I'm from Washington DC, & recently my city announced a partnership with Audi to give their vehicles a real-time heads-up display of upcoming traffic signals. I immediately wanted to create something like this for my car. I was delighted to find Virginia pioneering more open data practices that inspired me to head to Virginia Beach for a hackathon to use their incredible open data that's available to try to recreate this engineering feat in a weekend.
Repository is hosted at https://github.com/jauntywunderkind/traffic-light-headsup.
What it does
This is a mobile web application intended for use on phones or tablets, mounted in-car, in hands-free configuration. It tracks the user's location ongoingly, and display's a "heads-up" view of whatever traffic intersection the user is headed towards. This view includes:
- A mirror visualization of the traffic light
- A count down timer for how long the current phase is expected to last
- A text description of the intersection of this traffic light
This application ongoingly polls the Smarter Roads' Signal Phase and Timing API, grabbing all real-time timing information that is available (presently, this is the Virginia Connected Corridor) and storing it into a geodatabase.
How We built it
Ahead of time, we scrape a bunch of static data into a PostgreSQL/PostGIS database:
- Map Data on intersections endpoint.This provides details on the physical layout of an intersection, giving us details about what signalling devices there are and what lanes of traffic they correspond to. This will be used to help us determine which signal is relevant to the user as they approach. It comes to us in the J2735 standard.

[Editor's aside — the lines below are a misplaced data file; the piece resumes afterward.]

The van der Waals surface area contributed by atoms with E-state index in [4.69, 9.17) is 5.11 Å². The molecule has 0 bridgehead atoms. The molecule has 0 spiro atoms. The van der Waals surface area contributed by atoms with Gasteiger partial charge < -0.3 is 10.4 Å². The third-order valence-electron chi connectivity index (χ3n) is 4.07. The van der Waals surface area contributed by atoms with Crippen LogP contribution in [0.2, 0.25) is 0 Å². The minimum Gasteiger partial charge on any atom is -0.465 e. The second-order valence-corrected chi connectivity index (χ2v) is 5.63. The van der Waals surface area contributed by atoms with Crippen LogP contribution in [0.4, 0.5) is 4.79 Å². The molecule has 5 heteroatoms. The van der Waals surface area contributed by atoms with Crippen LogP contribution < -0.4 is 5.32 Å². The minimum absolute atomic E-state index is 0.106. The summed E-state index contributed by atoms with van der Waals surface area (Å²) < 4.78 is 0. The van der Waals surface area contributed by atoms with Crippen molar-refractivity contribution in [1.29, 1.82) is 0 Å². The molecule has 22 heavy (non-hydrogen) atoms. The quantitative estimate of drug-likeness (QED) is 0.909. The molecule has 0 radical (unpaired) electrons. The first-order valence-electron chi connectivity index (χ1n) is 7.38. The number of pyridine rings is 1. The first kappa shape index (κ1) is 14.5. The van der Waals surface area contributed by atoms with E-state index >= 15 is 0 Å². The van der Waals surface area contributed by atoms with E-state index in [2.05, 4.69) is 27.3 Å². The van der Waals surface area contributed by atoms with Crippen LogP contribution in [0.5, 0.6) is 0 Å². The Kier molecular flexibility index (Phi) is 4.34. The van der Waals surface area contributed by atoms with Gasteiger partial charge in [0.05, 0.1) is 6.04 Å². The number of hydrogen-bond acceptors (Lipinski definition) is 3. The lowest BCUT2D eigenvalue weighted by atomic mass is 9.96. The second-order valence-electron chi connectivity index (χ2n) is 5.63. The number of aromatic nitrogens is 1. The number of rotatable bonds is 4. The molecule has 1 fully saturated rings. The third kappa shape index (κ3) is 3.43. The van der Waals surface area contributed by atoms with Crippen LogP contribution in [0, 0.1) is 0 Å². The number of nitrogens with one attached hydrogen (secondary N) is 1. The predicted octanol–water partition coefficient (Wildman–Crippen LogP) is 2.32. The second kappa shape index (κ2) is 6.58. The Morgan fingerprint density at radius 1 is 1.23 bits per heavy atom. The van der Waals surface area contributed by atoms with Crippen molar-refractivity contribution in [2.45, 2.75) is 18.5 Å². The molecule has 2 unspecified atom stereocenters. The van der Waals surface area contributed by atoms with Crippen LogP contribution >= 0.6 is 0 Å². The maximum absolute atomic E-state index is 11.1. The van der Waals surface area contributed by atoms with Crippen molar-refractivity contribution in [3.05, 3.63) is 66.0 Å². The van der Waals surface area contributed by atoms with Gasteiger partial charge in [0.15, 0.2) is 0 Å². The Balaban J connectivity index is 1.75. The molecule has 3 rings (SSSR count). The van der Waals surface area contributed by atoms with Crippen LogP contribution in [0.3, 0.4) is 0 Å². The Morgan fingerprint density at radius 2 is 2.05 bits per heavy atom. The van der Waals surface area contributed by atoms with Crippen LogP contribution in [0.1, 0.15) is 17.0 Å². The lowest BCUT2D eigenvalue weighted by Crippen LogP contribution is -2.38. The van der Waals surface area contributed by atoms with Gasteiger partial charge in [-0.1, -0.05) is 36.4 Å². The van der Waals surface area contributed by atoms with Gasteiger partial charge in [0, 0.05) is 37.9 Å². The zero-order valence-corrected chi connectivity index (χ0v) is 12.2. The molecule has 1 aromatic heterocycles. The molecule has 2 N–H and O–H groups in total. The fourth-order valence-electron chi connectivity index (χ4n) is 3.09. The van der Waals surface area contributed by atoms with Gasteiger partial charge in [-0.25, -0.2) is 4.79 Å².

- Signal Data: Controller Configuration provides general information on the intersection: a human friendly description, it's latitude & longitude. We use this data to lookup the relevant intersection, & tell the user what light they are approaching.
With this base, we then start the application server, which serves two roles:
- Host a web application to run the users session. Running our web page, the user's browser sends our server geocordinates of where they are, & we stream them information about the approaching signal & the timing data relevant to them. The web page counts down the signal.
- A consumer which repeatedly reads the Signal Phase and Timing endpoint for updates, and injects all changes into a PostGIS spatial database.
- As signal phase & timing changes are read, locate any users who would be affected by this change, and inform them of the new signal component.
Accomplishments that Team is proud of
The team had a great time prototyping some early UI ideas to arrive at a design we are proud of as simple, low-distraction, highly visible.
We very quickly were able to get a basic mockup React-based web application brought up. We very rapidly added the location tracking feature & got that location funneling back to the server. Progress was super rapid.
We developed all the core technology we need to push updates between the mobile device & the server. We feel confident that the mechanisms to push intersection information, real time signal information to the phone, and for the phone to send it's location to the server, is a good, viable solution we could continue to use.
The team started out making a very valiant & strong engineering effort to read the J2735 standard data. We knew we needed a good tool kit to read the data, and we dived in to try to get an accurate model of the data structures in J2735. Even though we ultimately were not able to read the J2735 data, the team is incredibly proud of the useful J2735 models that it built, which serve all layers of this application. This work not only powers the application, but it got us deeply intimate right away with the data we knew we were targeting. As you'll hear in the next section, we failed to parse the encoded data, & but the presence of these models let us build the application solidly as though we did have this data working, and it enabled us to carry on forwards with confidence & enriched understanding of what would be possible.